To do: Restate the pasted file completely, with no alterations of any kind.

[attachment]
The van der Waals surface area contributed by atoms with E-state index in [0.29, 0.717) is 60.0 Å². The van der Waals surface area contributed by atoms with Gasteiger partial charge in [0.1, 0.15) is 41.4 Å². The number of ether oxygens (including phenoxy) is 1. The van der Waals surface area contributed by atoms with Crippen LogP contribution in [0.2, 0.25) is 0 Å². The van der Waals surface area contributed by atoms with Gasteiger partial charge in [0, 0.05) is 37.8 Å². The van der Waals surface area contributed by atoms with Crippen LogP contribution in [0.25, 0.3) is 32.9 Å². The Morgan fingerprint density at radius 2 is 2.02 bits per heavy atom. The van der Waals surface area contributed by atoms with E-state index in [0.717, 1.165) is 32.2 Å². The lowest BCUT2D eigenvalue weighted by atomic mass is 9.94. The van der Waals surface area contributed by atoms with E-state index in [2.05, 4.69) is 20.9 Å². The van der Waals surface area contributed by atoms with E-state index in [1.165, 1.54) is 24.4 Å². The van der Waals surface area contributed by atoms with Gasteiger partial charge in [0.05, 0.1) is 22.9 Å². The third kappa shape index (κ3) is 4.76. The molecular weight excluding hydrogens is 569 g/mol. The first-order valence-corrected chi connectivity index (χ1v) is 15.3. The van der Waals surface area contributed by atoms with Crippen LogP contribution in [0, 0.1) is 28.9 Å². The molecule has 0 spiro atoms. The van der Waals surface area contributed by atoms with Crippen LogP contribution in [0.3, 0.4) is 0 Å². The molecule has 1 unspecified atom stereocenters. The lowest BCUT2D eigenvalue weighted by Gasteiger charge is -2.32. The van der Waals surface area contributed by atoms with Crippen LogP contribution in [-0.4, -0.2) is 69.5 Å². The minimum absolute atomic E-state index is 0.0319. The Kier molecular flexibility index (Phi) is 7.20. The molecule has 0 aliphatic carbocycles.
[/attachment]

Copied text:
The van der Waals surface area contributed by atoms with E-state index in [0.29, 0.717) is 60.0 Å². The van der Waals surface area contributed by atoms with Gasteiger partial charge in [0.1, 0.15) is 41.4 Å². The number of ether oxygens (including phenoxy) is 1. The van der Waals surface area contributed by atoms with Crippen LogP contribution in [0.2, 0.25) is 0 Å². The van der Waals surface area contributed by atoms with Gasteiger partial charge in [0, 0.05) is 37.8 Å². The van der Waals surface area contributed by atoms with Crippen LogP contribution in [0.25, 0.3) is 32.9 Å². The Morgan fingerprint density at radius 2 is 2.02 bits per heavy atom. The van der Waals surface area contributed by atoms with E-state index in [0.717, 1.165) is 32.2 Å². The lowest BCUT2D eigenvalue weighted by atomic mass is 9.94. The van der Waals surface area contributed by atoms with E-state index in [2.05, 4.69) is 20.9 Å². The van der Waals surface area contributed by atoms with E-state index in [1.165, 1.54) is 24.4 Å². The van der Waals surface area contributed by atoms with Gasteiger partial charge in [0.05, 0.1) is 22.9 Å². The third kappa shape index (κ3) is 4.76. The molecular weight excluding hydrogens is 569 g/mol. The first-order valence-corrected chi connectivity index (χ1v) is 15.3. The van der Waals surface area contributed by atoms with Crippen LogP contribution in [0, 0.1) is 28.9 Å². The molecule has 0 spiro atoms. The van der Waals surface area contributed by atoms with Crippen LogP contribution in [0.3, 0.4) is 0 Å². The molecule has 1 unspecified atom stereocenters. The lowest BCUT2D eigenvalue weighted by Gasteiger charge is -2.32. The van der Waals surface area contributed by atoms with Crippen LogP contribution in [-0.4, -0.2) is 69.5 Å². The minimum absolute atomic E-state index is 0.0319. The Kier molecular flexibility index (Phi) is 7.20. The molecule has 0 aliphatic carbocycles.